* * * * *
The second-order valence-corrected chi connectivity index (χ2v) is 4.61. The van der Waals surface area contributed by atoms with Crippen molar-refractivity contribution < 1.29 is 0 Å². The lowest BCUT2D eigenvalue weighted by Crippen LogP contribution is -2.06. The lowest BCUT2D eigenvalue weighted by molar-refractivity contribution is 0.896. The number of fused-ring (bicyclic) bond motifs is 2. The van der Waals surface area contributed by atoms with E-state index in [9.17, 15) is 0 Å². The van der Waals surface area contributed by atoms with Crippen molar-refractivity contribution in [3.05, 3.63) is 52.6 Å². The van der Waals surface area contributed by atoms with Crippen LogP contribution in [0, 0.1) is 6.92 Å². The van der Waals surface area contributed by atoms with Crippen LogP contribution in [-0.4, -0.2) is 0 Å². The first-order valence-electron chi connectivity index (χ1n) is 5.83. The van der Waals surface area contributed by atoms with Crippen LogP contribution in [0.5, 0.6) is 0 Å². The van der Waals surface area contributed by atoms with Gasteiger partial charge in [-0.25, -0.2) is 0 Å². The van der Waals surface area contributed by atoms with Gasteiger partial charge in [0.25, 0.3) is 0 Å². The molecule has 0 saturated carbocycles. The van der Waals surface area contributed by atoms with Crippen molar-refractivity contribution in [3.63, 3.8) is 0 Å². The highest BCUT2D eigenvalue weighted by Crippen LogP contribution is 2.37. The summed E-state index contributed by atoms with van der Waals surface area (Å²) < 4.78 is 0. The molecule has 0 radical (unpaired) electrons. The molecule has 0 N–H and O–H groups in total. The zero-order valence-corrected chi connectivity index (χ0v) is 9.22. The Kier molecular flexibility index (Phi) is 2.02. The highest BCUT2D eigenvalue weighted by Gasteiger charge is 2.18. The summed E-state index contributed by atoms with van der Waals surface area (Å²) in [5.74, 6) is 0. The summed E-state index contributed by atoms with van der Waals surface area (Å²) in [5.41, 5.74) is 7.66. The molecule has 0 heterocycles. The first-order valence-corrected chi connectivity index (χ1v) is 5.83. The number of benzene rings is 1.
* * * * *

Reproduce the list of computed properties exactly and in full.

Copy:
The second-order valence-corrected chi connectivity index (χ2v) is 4.61. The van der Waals surface area contributed by atoms with Crippen molar-refractivity contribution < 1.29 is 0 Å². The lowest BCUT2D eigenvalue weighted by Crippen LogP contribution is -2.06. The lowest BCUT2D eigenvalue weighted by molar-refractivity contribution is 0.896. The number of fused-ring (bicyclic) bond motifs is 2. The van der Waals surface area contributed by atoms with E-state index in [9.17, 15) is 0 Å². The van der Waals surface area contributed by atoms with Crippen molar-refractivity contribution in [3.05, 3.63) is 52.6 Å². The van der Waals surface area contributed by atoms with Crippen LogP contribution in [0, 0.1) is 6.92 Å². The van der Waals surface area contributed by atoms with Crippen LogP contribution in [-0.4, -0.2) is 0 Å². The first-order valence-electron chi connectivity index (χ1n) is 5.83. The van der Waals surface area contributed by atoms with Crippen LogP contribution in [0.5, 0.6) is 0 Å². The van der Waals surface area contributed by atoms with Gasteiger partial charge in [-0.25, -0.2) is 0 Å². The van der Waals surface area contributed by atoms with Gasteiger partial charge in [0.25, 0.3) is 0 Å². The molecule has 0 saturated carbocycles. The van der Waals surface area contributed by atoms with Crippen molar-refractivity contribution in [3.63, 3.8) is 0 Å². The highest BCUT2D eigenvalue weighted by Crippen LogP contribution is 2.37. The summed E-state index contributed by atoms with van der Waals surface area (Å²) < 4.78 is 0. The molecule has 0 radical (unpaired) electrons. The molecule has 0 N–H and O–H groups in total. The zero-order valence-corrected chi connectivity index (χ0v) is 9.22. The Kier molecular flexibility index (Phi) is 2.02. The highest BCUT2D eigenvalue weighted by Gasteiger charge is 2.18. The summed E-state index contributed by atoms with van der Waals surface area (Å²) in [5.74, 6) is 0. The summed E-state index contributed by atoms with van der Waals surface area (Å²) in [5.41, 5.74) is 7.66. The molecule has 0 heterocycles. The first-order valence-corrected chi connectivity index (χ1v) is 5.83. The number of benzene rings is 1.